Economic growth, happiness go hand-in-hand, says Nobel laureate


         Sir Angus Deaton and Wang Hui share their opinions in Davos, Switzerland, on 23 January 2017CREDIT: PROVIDED TO CHINA DAILY

         Community is the place which is tied closely to people’s daily lives, so it should be the main platform for them to upgrade their lifestylesWang Hui, chairperson, CMIG Futurelife

         Strong economic growth seems to have enhanced the happiness levels of the Chinese population, says noted economist

         The feeling of happiness by Chinese people experienced a remarkable increase during 2006 to 2016, a period during which the Chinese economy reported significant growth, said Professor Sir Angus Deaton, winner of the Nobel Prize in Economics in 2015, when delivering a keynote speech to the Sina and CMIG (China Minsheng Investment Group) Business Leaders Summit in Davos, Switzerland, on 23 January 2018.

         “There is no evidence to show any conflict between economic growth and happiness. And indeed, quite the reverse.”

         Prof Deaton, whose research focuses on poverty, health, wellbeing and economic development, also said China’s rapidly growing elderly population was having little impact on people’s feelings of happiness.

        Senior citizens in China have high savings rates, Prof Deaton said. Moreover, young people, who tend to have higher incomes than their parents, often provide financial support to them or even grandparents, which enables the elderly in China to live happy lives.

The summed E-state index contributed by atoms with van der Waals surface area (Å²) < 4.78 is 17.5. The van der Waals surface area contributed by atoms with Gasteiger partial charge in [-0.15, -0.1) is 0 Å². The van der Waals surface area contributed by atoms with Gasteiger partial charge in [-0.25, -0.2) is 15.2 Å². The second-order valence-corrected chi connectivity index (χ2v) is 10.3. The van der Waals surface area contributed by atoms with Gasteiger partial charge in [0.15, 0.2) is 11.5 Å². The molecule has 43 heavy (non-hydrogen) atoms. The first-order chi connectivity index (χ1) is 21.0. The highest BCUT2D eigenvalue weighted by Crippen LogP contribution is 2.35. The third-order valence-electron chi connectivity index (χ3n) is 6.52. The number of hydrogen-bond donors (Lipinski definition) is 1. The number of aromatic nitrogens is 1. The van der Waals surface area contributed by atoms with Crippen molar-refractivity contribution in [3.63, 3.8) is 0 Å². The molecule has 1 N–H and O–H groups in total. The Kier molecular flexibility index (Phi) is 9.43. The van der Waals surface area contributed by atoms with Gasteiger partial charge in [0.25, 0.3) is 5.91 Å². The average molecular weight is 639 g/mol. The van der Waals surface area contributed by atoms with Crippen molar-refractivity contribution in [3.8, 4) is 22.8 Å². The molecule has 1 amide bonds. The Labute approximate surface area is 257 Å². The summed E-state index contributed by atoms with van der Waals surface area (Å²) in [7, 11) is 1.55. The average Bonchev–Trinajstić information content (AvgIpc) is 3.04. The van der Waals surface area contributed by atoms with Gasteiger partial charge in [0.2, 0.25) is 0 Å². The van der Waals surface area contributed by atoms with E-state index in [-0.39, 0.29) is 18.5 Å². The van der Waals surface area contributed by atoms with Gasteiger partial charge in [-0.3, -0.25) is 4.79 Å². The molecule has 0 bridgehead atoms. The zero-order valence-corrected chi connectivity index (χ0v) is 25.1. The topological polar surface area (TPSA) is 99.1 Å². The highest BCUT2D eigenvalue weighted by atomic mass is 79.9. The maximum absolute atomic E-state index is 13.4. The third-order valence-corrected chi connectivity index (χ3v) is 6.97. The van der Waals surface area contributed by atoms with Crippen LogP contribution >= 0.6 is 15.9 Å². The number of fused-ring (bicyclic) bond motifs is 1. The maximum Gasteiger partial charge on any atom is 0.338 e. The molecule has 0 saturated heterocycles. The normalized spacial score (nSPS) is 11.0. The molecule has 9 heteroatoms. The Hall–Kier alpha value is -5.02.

The Ministry of Civil Affairs estimates that China had more than 220 million people aged above 60 in 2015. An effort had to be made to upgrade the current elderly care and welfare systems in China to provide better support for the elderly, the economist said.

         Prof Deaton, who is also a member of the Global Advisory Council of China Minsheng Investment Group, said CMIG had achieved outstanding results in exploring new elderly care models in China. CMIG’s community-based care service model not only successfully expands its ageing care service network, but also allows senior people to enjoy life independently and happily, he said.

         At the summit, Wang Hui, chairperson of CMIG Futurelife, explained CMIG’s business model to participants. “Community is the place where most ordinary people spend most of the daytime,” Ms Wang said. “It is also the place which is tied closely to people’s daily lives, so it should be the main platform for them to upgrade their lifestyles.

         “Moreover, along with the consumption upgrade and business innovation in the community, the sense of happiness of residents can be directly improved.”

         CMIG, a private investment company initiated by the All China Federation of Industry and Commerce, was founded in Shanghai in 2014 with 50 billion yuan (£5.59 billion) in registered capital.

         CMIG Futurelife, a key player in the layout of CMIG’s elderly care business, has grown into one of the biggest community management and services companies in China, with nearly 8.61 billionsq ft of residential and commercial property under its management.